The remarkably humorous bit of all of this is that while Mrs. Sheehan is using the body of a dead solider to get her fifteen minutes of fame, Mrs. Sheehan is letting that body be used by Michael Moore, Code Pink, the DNC, and the media to extend their fifteen minutes of fame. The only one in this orgy of anti-war sentiment who has not spoken is Casey Sheehan, who gave his life that Iraq might be free. Whether he believed in the cause or was just doing his job, we will never know. But he did not die in vain. Iraq will be free. And in September we will all go back to forgetting who Cindy Sheehan is, not that we ever cared to begin with, and we will remain in Iraq.
Gold star mother = media whore, and a winger blogger who never met the guy can more ably speak for Casey Sheehan than the woman who devoted her life to him. See how that works? The current "argument" (if such inane drivel can be graced with that merit-implying label) is that Cindy Sheehan is (how they do wear this one into the ground) a "flip-flopper." She voted for her son's death in Iraq before she voted against it, I guess.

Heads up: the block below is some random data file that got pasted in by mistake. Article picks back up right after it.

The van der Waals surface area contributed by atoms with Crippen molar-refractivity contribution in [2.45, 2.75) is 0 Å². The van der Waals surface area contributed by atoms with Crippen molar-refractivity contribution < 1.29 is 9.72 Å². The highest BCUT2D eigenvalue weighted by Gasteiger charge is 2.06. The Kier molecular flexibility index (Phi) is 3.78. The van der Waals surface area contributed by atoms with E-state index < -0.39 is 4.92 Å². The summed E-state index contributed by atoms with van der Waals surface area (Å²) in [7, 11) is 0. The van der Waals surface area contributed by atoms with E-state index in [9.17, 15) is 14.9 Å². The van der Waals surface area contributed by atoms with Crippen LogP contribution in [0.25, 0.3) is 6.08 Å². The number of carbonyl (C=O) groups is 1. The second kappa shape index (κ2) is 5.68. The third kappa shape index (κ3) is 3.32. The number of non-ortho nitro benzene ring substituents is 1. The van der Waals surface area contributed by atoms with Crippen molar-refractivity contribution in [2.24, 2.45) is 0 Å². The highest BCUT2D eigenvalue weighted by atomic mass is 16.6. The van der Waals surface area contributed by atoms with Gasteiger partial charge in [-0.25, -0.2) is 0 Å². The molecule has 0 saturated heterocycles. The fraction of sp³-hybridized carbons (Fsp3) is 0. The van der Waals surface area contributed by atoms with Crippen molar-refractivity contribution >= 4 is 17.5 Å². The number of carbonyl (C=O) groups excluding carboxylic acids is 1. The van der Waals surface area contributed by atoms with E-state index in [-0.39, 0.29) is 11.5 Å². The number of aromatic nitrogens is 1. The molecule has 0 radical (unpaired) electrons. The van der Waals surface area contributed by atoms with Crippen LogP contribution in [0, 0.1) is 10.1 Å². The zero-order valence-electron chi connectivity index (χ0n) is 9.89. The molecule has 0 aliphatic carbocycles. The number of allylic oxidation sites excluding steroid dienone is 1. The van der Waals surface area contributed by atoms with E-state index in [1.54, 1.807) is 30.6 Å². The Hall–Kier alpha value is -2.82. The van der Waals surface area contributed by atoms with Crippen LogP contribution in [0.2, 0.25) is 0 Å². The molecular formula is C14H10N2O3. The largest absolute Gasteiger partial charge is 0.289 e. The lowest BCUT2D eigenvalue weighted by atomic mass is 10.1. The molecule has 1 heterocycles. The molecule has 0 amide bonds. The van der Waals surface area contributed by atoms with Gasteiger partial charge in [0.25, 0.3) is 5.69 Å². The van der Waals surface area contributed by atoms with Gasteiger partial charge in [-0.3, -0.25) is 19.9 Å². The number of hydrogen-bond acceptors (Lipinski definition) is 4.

Ms. Sheehan says:
First of all, I did meet with George, and that is not a secret. I have written about it and been interviewed about it. I will stand by my recounting of the meeting. His behavior was rude and inappropriate. My behavior in June of 2004 and is irrelevant to what is going on in 2005. I was in deep shock and deep grief. The grief is still there, but the shock has worn off and the deep anger has set in. And to remind everybody, a few things have happened since June of 2004: The 9/11 commission report; the Senate Intelligence report; the Duelfer WMD report; and most damaging and criminal: the Downing Street Memos. The VERY LAST THING I HAVE TO SAY ABOUT THIS IS: Why do the right wing media so assiduously scrutinize the words of a grief filled mother and ignore the words of a lying president?